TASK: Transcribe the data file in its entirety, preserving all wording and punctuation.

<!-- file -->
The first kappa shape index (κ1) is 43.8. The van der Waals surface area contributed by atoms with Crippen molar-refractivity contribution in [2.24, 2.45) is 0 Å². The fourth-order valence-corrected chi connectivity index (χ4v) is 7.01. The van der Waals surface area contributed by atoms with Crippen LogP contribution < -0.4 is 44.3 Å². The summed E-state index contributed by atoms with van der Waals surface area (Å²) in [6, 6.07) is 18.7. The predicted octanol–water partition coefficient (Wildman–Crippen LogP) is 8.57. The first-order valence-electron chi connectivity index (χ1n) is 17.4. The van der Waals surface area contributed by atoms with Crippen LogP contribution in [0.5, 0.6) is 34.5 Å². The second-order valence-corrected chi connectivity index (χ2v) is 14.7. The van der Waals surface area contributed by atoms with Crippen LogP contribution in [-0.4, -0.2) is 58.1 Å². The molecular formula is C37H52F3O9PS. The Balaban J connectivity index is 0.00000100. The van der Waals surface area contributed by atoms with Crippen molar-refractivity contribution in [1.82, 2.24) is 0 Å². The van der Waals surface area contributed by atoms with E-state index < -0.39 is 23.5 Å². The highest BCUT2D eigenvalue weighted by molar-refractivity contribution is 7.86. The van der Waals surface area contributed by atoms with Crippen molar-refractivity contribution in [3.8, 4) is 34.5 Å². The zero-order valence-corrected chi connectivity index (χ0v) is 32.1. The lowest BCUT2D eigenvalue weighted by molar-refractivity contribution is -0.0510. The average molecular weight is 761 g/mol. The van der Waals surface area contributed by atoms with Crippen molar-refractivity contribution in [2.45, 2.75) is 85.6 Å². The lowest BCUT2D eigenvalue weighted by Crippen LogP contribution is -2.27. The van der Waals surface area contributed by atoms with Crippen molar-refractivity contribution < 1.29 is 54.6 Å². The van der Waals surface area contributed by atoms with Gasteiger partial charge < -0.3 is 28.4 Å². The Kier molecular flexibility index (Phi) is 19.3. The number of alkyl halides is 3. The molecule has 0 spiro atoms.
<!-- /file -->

The first kappa shape index (κ1) is 43.8. The van der Waals surface area contributed by atoms with Crippen molar-refractivity contribution in [2.24, 2.45) is 0 Å². The fourth-order valence-corrected chi connectivity index (χ4v) is 7.01. The van der Waals surface area contributed by atoms with Crippen LogP contribution < -0.4 is 44.3 Å². The summed E-state index contributed by atoms with van der Waals surface area (Å²) in [6, 6.07) is 18.7. The predicted octanol–water partition coefficient (Wildman–Crippen LogP) is 8.57. The first-order valence-electron chi connectivity index (χ1n) is 17.4. The van der Waals surface area contributed by atoms with Crippen LogP contribution in [0.5, 0.6) is 34.5 Å². The second-order valence-corrected chi connectivity index (χ2v) is 14.7. The van der Waals surface area contributed by atoms with Crippen LogP contribution in [-0.4, -0.2) is 58.1 Å². The molecular formula is C37H52F3O9PS. The Balaban J connectivity index is 0.00000100. The van der Waals surface area contributed by atoms with Crippen molar-refractivity contribution in [1.82, 2.24) is 0 Å². The van der Waals surface area contributed by atoms with E-state index < -0.39 is 23.5 Å². The highest BCUT2D eigenvalue weighted by molar-refractivity contribution is 7.86. The van der Waals surface area contributed by atoms with Crippen molar-refractivity contribution in [3.8, 4) is 34.5 Å². The zero-order valence-corrected chi connectivity index (χ0v) is 32.1. The lowest BCUT2D eigenvalue weighted by molar-refractivity contribution is -0.0510. The average molecular weight is 761 g/mol. The van der Waals surface area contributed by atoms with Crippen molar-refractivity contribution in [2.45, 2.75) is 85.6 Å². The lowest BCUT2D eigenvalue weighted by Crippen LogP contribution is -2.27. The van der Waals surface area contributed by atoms with Crippen molar-refractivity contribution < 1.29 is 54.6 Å². The van der Waals surface area contributed by atoms with Gasteiger partial charge < -0.3 is 28.4 Å². The Kier molecular flexibility index (Phi) is 19.3. The number of alkyl halides is 3. The molecule has 0 spiro atoms.